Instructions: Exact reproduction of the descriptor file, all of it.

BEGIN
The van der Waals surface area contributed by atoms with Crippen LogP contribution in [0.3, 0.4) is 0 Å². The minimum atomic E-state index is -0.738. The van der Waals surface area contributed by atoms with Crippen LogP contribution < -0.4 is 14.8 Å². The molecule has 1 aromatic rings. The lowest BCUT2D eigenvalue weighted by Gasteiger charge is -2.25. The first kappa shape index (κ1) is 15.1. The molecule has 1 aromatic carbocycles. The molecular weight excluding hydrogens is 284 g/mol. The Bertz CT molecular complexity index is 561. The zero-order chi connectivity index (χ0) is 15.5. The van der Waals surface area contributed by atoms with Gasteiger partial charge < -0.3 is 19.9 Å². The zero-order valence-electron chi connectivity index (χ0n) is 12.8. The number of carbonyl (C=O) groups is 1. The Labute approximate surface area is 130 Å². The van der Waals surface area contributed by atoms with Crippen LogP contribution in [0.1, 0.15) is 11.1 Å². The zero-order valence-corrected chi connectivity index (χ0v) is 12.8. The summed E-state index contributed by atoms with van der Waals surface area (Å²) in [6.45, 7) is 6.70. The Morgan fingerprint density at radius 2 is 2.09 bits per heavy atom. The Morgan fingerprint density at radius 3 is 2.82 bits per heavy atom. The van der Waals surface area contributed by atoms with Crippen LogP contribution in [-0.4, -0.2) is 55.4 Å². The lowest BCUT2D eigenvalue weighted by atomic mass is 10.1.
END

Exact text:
The van der Waals surface area contributed by atoms with Crippen LogP contribution in [0.3, 0.4) is 0 Å². The minimum atomic E-state index is -0.738. The van der Waals surface area contributed by atoms with Crippen LogP contribution < -0.4 is 14.8 Å². The molecule has 1 aromatic rings. The lowest BCUT2D eigenvalue weighted by Gasteiger charge is -2.25. The first kappa shape index (κ1) is 15.1. The molecule has 1 aromatic carbocycles. The molecular weight excluding hydrogens is 284 g/mol. The Bertz CT molecular complexity index is 561. The zero-order chi connectivity index (χ0) is 15.5. The van der Waals surface area contributed by atoms with Gasteiger partial charge < -0.3 is 19.9 Å². The zero-order valence-electron chi connectivity index (χ0n) is 12.8. The number of carbonyl (C=O) groups is 1. The Labute approximate surface area is 130 Å². The van der Waals surface area contributed by atoms with Crippen LogP contribution in [0.1, 0.15) is 11.1 Å². The zero-order valence-corrected chi connectivity index (χ0v) is 12.8. The summed E-state index contributed by atoms with van der Waals surface area (Å²) in [6.45, 7) is 6.70. The Morgan fingerprint density at radius 2 is 2.09 bits per heavy atom. The Morgan fingerprint density at radius 3 is 2.82 bits per heavy atom. The van der Waals surface area contributed by atoms with Crippen LogP contribution in [-0.4, -0.2) is 55.4 Å². The lowest BCUT2D eigenvalue weighted by atomic mass is 10.1.